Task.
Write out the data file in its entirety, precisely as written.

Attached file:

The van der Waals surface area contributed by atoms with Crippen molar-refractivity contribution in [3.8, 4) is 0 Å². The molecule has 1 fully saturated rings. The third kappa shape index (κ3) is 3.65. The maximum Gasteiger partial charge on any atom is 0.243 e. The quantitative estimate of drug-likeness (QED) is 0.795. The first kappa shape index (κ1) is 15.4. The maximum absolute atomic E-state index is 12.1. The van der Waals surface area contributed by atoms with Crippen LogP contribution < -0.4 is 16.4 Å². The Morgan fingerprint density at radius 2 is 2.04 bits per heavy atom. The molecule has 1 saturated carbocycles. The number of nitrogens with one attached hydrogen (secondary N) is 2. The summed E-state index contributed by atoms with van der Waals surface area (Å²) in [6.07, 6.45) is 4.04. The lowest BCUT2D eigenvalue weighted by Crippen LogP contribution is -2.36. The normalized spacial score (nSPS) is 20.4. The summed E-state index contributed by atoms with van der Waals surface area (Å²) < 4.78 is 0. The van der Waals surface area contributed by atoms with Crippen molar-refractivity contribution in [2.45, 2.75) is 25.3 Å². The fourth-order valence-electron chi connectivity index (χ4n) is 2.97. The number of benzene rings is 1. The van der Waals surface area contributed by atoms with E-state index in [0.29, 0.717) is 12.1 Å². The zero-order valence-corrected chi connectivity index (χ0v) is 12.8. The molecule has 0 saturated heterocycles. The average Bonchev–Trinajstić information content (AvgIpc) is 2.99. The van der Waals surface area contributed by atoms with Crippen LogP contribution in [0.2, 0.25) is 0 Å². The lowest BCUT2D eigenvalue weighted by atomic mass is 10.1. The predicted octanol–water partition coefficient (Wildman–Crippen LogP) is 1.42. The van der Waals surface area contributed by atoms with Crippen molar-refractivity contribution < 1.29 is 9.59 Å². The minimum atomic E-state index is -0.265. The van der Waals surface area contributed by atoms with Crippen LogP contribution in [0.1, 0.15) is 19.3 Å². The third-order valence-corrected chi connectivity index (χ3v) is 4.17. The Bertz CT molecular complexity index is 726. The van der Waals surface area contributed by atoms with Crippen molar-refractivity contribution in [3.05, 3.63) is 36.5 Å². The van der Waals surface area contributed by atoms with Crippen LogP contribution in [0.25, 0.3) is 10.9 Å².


The van der Waals surface area contributed by atoms with Crippen molar-refractivity contribution in [3.8, 4) is 0 Å². The molecule has 1 fully saturated rings. The third kappa shape index (κ3) is 3.65. The maximum Gasteiger partial charge on any atom is 0.243 e. The quantitative estimate of drug-likeness (QED) is 0.795. The first kappa shape index (κ1) is 15.4. The maximum absolute atomic E-state index is 12.1. The van der Waals surface area contributed by atoms with Crippen LogP contribution < -0.4 is 16.4 Å². The Morgan fingerprint density at radius 2 is 2.04 bits per heavy atom. The molecule has 1 saturated carbocycles. The number of nitrogens with one attached hydrogen (secondary N) is 2. The summed E-state index contributed by atoms with van der Waals surface area (Å²) in [6.07, 6.45) is 4.04. The lowest BCUT2D eigenvalue weighted by Crippen LogP contribution is -2.36. The normalized spacial score (nSPS) is 20.4. The summed E-state index contributed by atoms with van der Waals surface area (Å²) < 4.78 is 0. The van der Waals surface area contributed by atoms with Crippen molar-refractivity contribution in [2.45, 2.75) is 25.3 Å². The fourth-order valence-electron chi connectivity index (χ4n) is 2.97. The number of benzene rings is 1. The van der Waals surface area contributed by atoms with E-state index in [0.29, 0.717) is 12.1 Å². The zero-order valence-corrected chi connectivity index (χ0v) is 12.8. The molecule has 0 saturated heterocycles. The average Bonchev–Trinajstić information content (AvgIpc) is 2.99. The van der Waals surface area contributed by atoms with Crippen LogP contribution in [0.2, 0.25) is 0 Å². The lowest BCUT2D eigenvalue weighted by atomic mass is 10.1. The predicted octanol–water partition coefficient (Wildman–Crippen LogP) is 1.42. The van der Waals surface area contributed by atoms with Crippen molar-refractivity contribution < 1.29 is 9.59 Å². The minimum atomic E-state index is -0.265. The van der Waals surface area contributed by atoms with Crippen LogP contribution in [0.1, 0.15) is 19.3 Å². The third-order valence-corrected chi connectivity index (χ3v) is 4.17. The Bertz CT molecular complexity index is 726. The van der Waals surface area contributed by atoms with Crippen molar-refractivity contribution in [3.05, 3.63) is 36.5 Å². The van der Waals surface area contributed by atoms with Crippen LogP contribution in [0.25, 0.3) is 10.9 Å².